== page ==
Jack smiled at him. “You’re right.”

Ed stuck his hands into his pockets and stepped up next to Jack.  “Who do you think the kids were? I’ve seen you checking out that redhead.  You think she was a daughter?”

“Maybe,” Jack nodded.  “I think so.”

Ed looked at the side of Jack’s face. “You don’t have a wife do you, Jack?”

The girl with auburn hair kept her gaze straightforward toward the casket.  The sun made her hair turn bright red, then deep brown like syrup.  An edge of light changed the whole complexion of the color.  Jack tried to see her eyes so that he could know exactly what she saw.  She stood straight with her right arm bent and her hand and fingers slightly behind her back.  He wanted that to be enough.

“No,” he said. “No, I don’t.”

Ed nodded and Jack stayed fixed on the redhead.  He had never tried to directly ask Jack a question about himself like that.  If he was going to work at this job in the heat and the cold, he might as well know something about his partner – his co-worker.  What else was there to do while they watched women, children and husbands cry? They had to talk about the lives they were living, the amount of beer they could drink, the times they got laid, a story or two about their mothers, maybe even the funerals they had been to before for their grandparents or friends.  Ed felt himself getting angry at Jack.  Why was he stuck here with this guy who would barely speak, but who seemed to have a lot to say if he would open his mouth?  Ed could see the way he studied the redhead; he knew he wasn’t just thinking about how good she could fuck.  There was something Jack was getting from the scene in front of them and Ed could not follow what it was.  He saw the legs of a girl in tights, the sun shining and ice dripping off of pine trees in slow fat drops onto pavement.  He felt short of breath, his brow became flushed and he could touch the sweat around his neck.  The mourners by the casket and their sharp clothes, especially the redhead and her dark green dress, seemed to be imposing themselves on him, while the green of the grass and the blue of the sky further off behind it reminded him, once again of some feeling or some memory that he should know or remember immediately and be able to call out to.  However, he could not.  Ed Verlaine dug his shovel into the dirt and listened to the crunch of grass roots.  He shook another cigarette out of his pocket and cradled it in the “V” of his  middle and index fingers.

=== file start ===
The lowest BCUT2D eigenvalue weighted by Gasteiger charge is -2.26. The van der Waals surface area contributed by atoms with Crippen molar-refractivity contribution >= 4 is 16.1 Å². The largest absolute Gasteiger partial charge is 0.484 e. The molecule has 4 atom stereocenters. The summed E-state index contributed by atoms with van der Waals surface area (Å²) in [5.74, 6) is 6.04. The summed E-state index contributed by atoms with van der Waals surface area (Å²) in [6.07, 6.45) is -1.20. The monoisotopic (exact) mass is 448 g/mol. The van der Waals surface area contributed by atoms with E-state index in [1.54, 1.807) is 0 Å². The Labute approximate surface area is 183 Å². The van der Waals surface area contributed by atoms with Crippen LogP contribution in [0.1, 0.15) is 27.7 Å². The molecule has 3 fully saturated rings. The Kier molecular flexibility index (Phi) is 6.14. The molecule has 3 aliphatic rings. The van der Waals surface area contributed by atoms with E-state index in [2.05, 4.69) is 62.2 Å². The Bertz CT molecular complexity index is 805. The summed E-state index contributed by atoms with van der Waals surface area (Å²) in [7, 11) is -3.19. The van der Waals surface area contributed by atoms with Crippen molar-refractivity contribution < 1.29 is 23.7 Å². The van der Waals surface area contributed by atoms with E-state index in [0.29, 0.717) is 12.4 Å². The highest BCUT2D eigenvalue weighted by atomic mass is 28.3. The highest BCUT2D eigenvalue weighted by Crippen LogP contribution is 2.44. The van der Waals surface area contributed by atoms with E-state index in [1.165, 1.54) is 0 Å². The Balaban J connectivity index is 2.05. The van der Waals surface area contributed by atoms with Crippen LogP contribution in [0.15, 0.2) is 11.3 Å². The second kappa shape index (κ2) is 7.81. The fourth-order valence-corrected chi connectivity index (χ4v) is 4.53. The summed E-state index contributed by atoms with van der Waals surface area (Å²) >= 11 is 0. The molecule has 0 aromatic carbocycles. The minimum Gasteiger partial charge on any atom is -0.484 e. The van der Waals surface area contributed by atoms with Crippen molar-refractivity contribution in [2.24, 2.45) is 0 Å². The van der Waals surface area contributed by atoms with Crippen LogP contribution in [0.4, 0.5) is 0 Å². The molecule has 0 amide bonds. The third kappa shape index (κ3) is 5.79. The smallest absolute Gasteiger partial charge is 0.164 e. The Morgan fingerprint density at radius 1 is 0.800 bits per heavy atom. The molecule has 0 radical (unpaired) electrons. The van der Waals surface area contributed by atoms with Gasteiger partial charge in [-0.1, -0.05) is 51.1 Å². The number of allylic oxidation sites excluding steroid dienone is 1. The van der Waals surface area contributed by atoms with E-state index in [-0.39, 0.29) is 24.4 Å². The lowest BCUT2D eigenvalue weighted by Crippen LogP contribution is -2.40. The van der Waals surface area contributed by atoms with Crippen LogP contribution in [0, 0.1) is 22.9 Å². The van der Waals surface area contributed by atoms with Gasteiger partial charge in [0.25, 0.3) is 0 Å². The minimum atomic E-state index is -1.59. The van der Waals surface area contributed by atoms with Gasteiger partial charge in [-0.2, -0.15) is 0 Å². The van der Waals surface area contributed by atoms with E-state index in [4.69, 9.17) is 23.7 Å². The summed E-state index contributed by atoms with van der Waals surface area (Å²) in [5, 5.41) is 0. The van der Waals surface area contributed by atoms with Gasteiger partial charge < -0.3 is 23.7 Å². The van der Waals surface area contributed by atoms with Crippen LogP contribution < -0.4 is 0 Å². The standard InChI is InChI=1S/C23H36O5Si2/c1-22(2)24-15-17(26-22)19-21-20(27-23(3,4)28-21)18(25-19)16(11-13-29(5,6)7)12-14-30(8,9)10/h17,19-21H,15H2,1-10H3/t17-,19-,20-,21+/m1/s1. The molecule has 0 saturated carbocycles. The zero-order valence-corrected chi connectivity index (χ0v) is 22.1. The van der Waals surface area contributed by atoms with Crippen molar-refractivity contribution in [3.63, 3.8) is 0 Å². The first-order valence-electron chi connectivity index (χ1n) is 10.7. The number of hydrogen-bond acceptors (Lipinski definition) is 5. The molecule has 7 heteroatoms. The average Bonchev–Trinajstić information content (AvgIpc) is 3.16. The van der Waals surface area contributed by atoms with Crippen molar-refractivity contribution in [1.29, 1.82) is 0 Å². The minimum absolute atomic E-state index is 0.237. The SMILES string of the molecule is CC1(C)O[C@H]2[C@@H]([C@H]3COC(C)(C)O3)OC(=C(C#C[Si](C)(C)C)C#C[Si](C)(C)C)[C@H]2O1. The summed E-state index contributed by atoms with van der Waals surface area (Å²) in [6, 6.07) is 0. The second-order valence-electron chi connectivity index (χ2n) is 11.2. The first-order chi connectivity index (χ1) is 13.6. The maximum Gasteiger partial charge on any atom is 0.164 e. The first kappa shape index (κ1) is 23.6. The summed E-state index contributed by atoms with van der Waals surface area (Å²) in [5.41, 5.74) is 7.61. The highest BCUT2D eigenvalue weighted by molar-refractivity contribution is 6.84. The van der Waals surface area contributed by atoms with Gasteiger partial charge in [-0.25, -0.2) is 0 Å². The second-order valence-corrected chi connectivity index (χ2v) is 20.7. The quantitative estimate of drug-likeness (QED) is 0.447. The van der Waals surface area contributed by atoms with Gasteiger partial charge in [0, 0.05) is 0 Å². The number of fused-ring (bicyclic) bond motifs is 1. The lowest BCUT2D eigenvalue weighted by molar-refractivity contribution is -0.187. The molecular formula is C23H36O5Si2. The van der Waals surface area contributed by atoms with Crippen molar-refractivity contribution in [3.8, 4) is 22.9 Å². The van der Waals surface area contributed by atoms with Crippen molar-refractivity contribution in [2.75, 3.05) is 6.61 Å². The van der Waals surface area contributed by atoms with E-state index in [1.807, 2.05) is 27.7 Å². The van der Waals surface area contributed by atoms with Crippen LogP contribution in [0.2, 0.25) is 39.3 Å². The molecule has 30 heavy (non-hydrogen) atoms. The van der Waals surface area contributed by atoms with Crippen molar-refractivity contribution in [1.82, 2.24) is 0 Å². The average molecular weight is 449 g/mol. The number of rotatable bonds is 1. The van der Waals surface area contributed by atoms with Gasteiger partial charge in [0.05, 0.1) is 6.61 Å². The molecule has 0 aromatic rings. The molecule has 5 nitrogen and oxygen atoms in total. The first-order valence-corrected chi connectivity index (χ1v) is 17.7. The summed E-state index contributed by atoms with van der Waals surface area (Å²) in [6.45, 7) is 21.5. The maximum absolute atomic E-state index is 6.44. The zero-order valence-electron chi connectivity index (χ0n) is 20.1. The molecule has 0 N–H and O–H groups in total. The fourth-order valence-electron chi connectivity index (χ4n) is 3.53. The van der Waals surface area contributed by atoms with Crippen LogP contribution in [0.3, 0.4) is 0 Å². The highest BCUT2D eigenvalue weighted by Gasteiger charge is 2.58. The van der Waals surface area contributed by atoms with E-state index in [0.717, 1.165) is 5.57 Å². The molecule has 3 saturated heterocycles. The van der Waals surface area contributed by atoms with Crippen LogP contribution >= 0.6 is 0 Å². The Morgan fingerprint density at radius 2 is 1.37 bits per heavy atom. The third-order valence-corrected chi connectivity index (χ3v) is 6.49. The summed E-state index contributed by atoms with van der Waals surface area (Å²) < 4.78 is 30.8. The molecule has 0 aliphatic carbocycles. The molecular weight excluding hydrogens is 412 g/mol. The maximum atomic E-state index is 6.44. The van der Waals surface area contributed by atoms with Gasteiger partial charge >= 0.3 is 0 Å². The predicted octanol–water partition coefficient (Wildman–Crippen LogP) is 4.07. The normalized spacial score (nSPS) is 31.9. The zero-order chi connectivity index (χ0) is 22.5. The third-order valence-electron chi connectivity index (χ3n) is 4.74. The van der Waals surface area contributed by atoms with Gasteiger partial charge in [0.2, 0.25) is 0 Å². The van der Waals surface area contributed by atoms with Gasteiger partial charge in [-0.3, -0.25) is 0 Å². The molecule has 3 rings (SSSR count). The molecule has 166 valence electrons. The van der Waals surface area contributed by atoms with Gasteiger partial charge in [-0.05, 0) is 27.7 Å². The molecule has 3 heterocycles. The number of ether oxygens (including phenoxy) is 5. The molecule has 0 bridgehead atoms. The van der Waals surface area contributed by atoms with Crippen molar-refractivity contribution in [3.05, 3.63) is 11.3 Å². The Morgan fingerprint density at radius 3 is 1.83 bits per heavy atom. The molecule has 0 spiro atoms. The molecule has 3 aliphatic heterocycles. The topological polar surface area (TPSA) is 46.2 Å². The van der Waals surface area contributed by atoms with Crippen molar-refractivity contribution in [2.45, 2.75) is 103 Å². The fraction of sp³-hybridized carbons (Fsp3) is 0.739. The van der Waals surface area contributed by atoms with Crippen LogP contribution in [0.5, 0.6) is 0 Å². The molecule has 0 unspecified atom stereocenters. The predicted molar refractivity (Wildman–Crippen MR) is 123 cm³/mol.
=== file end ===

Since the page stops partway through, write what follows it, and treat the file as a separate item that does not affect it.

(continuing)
“Smoke?” Ed asked.

Jack shook his head.

Ed cradled the cigarette and slid it back into his pocket outside of the cellophane of the pack.
A man with a nice haircut walked up in front of the casket.  The priest shook the man’s hand  as he approached.  The man turned to the mourners.  His hair was parted evenly on the right side of his head.  Ed thought that he looked like a World War II soldier.  It seemed to him that the man was looking at the red head as well.  The man adjusted his legs and feet.  He tilted his head up away from the red head and up to the sky, taking one hand out of his pocket to rub his nose.  Ed cradled the worn wooden end of his shovel.